// The Si4707 must be powered up before sending any further commands.
  powerUp();

  // See Si4707_system_functions.ino for info on command_Get_Rev
  return command_Get_Rev(1);    
}

setWBFrequency() and tuneWBFrequency()

These two functions can be used to change the received frequency of the Si4707. setWBFrequency(long freq) (definition begins on line 227) should be used to set the Si4707 to a specific WB frequency. The given parameter should be the desired frequency in kHz.

Directly below that function definition is one for tuneWBFrequency(signed char increment). This function can be used to change the radio’s frequency in relation to the currently tuned station. The increment parameter can be a positive or negative number, telling the IC how many 2.5kHz increments you’d like to travel from the current frequency.

language:C
// Ths function sets the Si4707 to the freq it receives.
// freq should represent the frequency desired in kHz.
// e.g. 162400 will tune the radio to 162.400 MHz.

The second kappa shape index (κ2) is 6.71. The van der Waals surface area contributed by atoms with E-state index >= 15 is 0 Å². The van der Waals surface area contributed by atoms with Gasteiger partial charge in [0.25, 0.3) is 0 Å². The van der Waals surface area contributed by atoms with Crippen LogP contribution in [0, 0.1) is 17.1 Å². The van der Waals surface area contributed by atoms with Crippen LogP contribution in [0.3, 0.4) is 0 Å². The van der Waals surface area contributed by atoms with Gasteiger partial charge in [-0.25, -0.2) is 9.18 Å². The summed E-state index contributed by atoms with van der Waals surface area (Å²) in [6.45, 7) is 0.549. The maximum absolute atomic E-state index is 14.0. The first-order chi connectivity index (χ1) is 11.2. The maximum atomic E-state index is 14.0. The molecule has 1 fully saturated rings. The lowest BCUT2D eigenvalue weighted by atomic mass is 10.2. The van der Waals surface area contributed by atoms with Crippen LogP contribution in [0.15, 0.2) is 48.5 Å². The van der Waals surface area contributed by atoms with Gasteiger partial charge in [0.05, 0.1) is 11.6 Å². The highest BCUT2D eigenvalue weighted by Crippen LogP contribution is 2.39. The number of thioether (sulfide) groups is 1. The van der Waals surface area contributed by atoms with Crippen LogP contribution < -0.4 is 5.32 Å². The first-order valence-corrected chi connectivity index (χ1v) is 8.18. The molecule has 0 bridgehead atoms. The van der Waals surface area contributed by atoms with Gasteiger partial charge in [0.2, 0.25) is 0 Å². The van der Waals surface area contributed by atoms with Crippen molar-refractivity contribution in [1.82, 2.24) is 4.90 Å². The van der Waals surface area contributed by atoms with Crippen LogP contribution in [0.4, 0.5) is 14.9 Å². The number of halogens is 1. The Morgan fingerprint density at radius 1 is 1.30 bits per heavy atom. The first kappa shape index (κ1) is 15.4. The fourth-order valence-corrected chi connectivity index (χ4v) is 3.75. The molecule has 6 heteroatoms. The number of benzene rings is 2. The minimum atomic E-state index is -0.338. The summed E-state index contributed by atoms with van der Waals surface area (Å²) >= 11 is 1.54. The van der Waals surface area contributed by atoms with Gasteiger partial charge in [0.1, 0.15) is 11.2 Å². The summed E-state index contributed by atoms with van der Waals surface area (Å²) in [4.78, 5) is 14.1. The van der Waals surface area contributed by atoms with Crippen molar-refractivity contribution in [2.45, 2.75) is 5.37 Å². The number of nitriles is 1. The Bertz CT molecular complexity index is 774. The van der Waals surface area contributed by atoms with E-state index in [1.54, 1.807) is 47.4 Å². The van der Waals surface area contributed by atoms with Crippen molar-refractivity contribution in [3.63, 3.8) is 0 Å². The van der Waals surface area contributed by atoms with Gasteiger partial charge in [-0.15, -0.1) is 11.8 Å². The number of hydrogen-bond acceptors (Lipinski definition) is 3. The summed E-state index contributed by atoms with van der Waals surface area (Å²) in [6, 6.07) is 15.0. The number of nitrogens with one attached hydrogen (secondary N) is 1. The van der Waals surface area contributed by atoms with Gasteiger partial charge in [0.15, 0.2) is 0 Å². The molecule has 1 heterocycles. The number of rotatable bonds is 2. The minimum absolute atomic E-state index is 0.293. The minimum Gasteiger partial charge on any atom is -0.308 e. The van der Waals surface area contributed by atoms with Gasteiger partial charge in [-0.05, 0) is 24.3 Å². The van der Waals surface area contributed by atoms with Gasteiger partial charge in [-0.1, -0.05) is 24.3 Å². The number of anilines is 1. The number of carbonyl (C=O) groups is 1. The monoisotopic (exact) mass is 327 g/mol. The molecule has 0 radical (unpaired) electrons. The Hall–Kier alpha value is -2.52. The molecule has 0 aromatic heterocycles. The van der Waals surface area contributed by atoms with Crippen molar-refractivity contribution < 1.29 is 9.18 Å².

byte setWBFrequency(long freq)
{
  // Keep tuned frequency between valid limits (162.4 - 162.55 MHz)
  long freqKhz = constrain(freq, 162400, 162550);;

  Serial.print("Tuning to: ");
  Serial.print((float) freqKhz / 1000.0, 4);
  Serial.println(" MHz");

  // See si4707_system_functions.ino for info on command_Tune_Freq
  return command_Tune_Freq((freqKhz * 10)/25);
}

// This function does incremental tunes on the Si4707. Send a
// signed value representing how many increments you'd like to go
// (up is positive, down is negative). Each increment is 2.5kHz.
void tuneWBFrequency(signed char increment)
{
  unsigned int freq = getWBFrequency();
  freq += increment;
  freq = constrain(freq, 64960, 65020);

  Serial.print("Tuning to: ");
  Serial.print((float) freq * 0.0025, 4);
  Serial.println(" MHz");

  // See si4707_system_functions.ino for info on command_Tune_Freq
  command_Tune_Freq(freq);
}

setMuteVolume() and setVolume()